Wednesday, 4 September 2013
"Jersey Buffoons Still Crying Over The Same Spilled Milk"
The States of Jersey are calling on France to remove the island from their tax haven blacklist.
Senator Sir Philip Bailhache, who's responsible for foreign affairs, says the French authorities' decision to add Jersey to a list of 'uncooperative jurisdictions' is totally unjustified.
He's spoken to the French Ambassador in London, but he's is still trying to find out the motive behind the move.
Parishioners in St Ouen are calling for a Parish meeting to put forward another appeal against the redevelopment of the Plemont Holiday Village.
Many islanders out west think the planning minister hasn’t justified his decision properly. They say, “The reasons used by the minister to justify the decision are neither reasonable nor rational.”
The parishioners however do accept that deputy Rob Duhamel can make a decision which is inconsistent with the Island Plan.
The case will be put to the Parish meeting and, if agreed, the Third Party appeal will be lodged so that the Royal Court can determine whether or not the minister’s decision is reasonable.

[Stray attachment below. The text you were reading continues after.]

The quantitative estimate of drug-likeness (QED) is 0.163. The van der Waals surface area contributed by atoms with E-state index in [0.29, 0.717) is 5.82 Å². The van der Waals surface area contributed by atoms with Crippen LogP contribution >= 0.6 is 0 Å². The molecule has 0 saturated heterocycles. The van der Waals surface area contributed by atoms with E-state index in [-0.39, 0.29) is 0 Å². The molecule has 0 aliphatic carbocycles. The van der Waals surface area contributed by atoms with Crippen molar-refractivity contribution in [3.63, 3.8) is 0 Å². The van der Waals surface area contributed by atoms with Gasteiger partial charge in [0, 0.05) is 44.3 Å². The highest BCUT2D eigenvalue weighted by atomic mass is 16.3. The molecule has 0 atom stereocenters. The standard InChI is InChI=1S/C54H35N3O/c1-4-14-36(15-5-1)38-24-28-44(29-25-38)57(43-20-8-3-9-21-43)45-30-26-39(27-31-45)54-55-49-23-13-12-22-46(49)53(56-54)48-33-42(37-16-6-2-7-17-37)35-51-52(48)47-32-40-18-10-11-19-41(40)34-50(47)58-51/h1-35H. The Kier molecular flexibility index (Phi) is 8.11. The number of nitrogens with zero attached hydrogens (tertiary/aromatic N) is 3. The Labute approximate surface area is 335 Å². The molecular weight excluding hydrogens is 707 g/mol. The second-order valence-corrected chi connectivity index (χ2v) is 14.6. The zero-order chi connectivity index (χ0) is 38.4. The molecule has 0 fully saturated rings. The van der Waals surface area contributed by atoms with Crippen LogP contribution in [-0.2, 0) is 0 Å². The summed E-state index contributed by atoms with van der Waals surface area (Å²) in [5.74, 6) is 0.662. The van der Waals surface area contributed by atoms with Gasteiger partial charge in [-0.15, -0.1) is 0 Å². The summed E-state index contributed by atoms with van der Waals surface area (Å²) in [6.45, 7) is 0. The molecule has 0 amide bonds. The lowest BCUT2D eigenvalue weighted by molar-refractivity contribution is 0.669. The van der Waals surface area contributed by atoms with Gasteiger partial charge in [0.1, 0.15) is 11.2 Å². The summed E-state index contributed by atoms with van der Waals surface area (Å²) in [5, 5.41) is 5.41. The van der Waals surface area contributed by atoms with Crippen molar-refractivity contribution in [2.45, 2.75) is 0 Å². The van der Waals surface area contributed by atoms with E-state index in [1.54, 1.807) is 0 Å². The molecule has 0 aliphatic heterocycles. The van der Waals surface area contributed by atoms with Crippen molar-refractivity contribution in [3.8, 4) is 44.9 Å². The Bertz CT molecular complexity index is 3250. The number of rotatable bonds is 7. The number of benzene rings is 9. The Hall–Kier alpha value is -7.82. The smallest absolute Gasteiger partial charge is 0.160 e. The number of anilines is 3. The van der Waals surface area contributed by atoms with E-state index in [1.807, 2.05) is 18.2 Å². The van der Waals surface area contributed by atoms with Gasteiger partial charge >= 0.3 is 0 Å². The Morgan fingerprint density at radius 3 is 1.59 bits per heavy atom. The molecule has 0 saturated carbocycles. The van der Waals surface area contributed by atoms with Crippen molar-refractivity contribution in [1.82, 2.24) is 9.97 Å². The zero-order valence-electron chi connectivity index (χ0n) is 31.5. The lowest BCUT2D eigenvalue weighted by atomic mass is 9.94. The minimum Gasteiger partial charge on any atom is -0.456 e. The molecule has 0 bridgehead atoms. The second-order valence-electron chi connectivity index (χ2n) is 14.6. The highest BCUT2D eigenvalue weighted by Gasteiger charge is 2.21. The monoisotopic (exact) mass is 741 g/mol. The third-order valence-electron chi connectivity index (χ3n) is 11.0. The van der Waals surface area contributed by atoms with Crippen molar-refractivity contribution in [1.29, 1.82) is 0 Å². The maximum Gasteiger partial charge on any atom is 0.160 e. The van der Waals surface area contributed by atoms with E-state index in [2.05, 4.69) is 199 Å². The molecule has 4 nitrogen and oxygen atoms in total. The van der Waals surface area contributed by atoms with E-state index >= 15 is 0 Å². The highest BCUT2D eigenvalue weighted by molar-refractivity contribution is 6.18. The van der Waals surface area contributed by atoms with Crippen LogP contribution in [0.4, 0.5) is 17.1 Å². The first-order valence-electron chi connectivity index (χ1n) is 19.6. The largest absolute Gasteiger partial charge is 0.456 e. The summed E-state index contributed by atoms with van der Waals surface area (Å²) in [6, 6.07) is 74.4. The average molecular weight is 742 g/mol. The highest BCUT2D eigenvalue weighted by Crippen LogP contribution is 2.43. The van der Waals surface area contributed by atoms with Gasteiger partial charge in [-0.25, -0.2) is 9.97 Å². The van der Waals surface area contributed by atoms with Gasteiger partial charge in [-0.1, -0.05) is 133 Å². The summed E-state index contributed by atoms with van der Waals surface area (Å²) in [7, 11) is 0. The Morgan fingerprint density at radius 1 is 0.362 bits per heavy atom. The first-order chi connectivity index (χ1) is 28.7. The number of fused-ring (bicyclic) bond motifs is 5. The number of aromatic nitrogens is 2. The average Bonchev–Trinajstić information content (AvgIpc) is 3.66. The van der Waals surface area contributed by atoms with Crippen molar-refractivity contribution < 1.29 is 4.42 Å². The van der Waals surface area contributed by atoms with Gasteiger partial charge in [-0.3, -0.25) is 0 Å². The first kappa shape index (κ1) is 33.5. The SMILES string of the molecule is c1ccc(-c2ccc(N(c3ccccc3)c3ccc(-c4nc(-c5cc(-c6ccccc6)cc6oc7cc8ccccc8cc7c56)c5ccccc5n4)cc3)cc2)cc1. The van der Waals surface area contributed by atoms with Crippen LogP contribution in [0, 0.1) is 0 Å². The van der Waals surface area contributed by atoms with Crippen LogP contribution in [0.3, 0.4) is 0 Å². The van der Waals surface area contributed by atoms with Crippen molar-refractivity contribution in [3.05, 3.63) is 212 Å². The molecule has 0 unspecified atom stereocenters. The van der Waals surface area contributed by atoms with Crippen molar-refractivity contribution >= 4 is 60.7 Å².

The age old question of how to reform the government in Jersey will be back on the agenda yet again this month, when the States return from the summer break.
Despite voting in July to ignore the result of the Referendum, most politicians say there is still an appetite for change. But they are still quarrelling over the finer details, with four politicians lodging what they call a compromise on reform.
In April's Referendum, the public chose Reform Option B, which aimed to reduce the number of politicians to 42, keeping the role of Constable but abolishing the Senators. It was proposed the island be split into six large voting districts, each with five Deputies. But States members voted against adopting that model, 28 votes to 21.
Now, Treasury Minister Senator Philip Ozouf says it is time to debate the alternatives and believes he has found a "constructive way forward", by adding an extra deputy to each of the two proposed St Helier voting districts.
Deputy Trevor Pitman is suggesting adding an extra two deputies to each St Helier district, bringing the total number of politicians to 46.
Senator Lyndon Farnham has lodged his ideas for reform. He wants to keep the role of senator, but reduce the number to six. He said "the office of senator is, by virtue of its Island-wide mandate, the most democratic and therefore the most accountable." He suggests the Chief Minister should be elected from the ranks of the senators.
Deputy Geoff Southern wants to scrap the role of constable and to rename all politicians 'Members of the States of Jersey' (MSJ).